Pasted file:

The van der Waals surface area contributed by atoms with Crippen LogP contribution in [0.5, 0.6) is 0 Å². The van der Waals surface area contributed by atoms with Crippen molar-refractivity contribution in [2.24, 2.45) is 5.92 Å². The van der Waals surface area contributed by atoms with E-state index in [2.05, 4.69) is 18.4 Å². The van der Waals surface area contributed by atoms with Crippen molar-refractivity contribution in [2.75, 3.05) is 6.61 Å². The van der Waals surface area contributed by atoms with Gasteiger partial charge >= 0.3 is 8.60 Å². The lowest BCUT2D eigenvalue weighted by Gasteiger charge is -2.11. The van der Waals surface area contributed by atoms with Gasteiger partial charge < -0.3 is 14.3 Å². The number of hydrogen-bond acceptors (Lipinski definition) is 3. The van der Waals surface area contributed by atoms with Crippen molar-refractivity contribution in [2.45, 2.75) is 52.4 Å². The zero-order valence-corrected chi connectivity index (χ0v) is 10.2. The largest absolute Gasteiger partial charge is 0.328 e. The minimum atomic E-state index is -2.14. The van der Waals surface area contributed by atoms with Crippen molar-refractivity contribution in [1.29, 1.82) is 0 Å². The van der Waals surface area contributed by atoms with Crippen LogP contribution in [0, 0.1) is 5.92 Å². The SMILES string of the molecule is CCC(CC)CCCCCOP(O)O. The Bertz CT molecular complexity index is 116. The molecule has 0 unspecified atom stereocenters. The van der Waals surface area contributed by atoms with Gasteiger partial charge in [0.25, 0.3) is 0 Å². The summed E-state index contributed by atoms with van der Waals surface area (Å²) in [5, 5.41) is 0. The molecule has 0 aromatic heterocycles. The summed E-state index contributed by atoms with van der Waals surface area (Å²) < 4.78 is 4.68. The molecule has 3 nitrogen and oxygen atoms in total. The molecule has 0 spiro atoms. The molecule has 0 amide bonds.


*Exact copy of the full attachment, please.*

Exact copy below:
The van der Waals surface area contributed by atoms with Crippen LogP contribution in [0.5, 0.6) is 0 Å². The van der Waals surface area contributed by atoms with Crippen molar-refractivity contribution in [2.24, 2.45) is 5.92 Å². The van der Waals surface area contributed by atoms with E-state index in [2.05, 4.69) is 18.4 Å². The van der Waals surface area contributed by atoms with Crippen molar-refractivity contribution in [2.75, 3.05) is 6.61 Å². The van der Waals surface area contributed by atoms with Gasteiger partial charge >= 0.3 is 8.60 Å². The lowest BCUT2D eigenvalue weighted by Gasteiger charge is -2.11. The van der Waals surface area contributed by atoms with Gasteiger partial charge < -0.3 is 14.3 Å². The number of hydrogen-bond acceptors (Lipinski definition) is 3. The van der Waals surface area contributed by atoms with Crippen molar-refractivity contribution in [2.45, 2.75) is 52.4 Å². The zero-order valence-corrected chi connectivity index (χ0v) is 10.2. The largest absolute Gasteiger partial charge is 0.328 e. The minimum atomic E-state index is -2.14. The van der Waals surface area contributed by atoms with Crippen molar-refractivity contribution in [1.29, 1.82) is 0 Å². The van der Waals surface area contributed by atoms with Crippen LogP contribution in [0, 0.1) is 5.92 Å². The SMILES string of the molecule is CCC(CC)CCCCCOP(O)O. The Bertz CT molecular complexity index is 116. The molecule has 0 unspecified atom stereocenters. The van der Waals surface area contributed by atoms with Gasteiger partial charge in [0.25, 0.3) is 0 Å². The summed E-state index contributed by atoms with van der Waals surface area (Å²) in [5, 5.41) is 0. The molecule has 0 aromatic heterocycles. The summed E-state index contributed by atoms with van der Waals surface area (Å²) < 4.78 is 4.68. The molecule has 3 nitrogen and oxygen atoms in total. The molecule has 0 spiro atoms. The molecule has 0 amide bonds.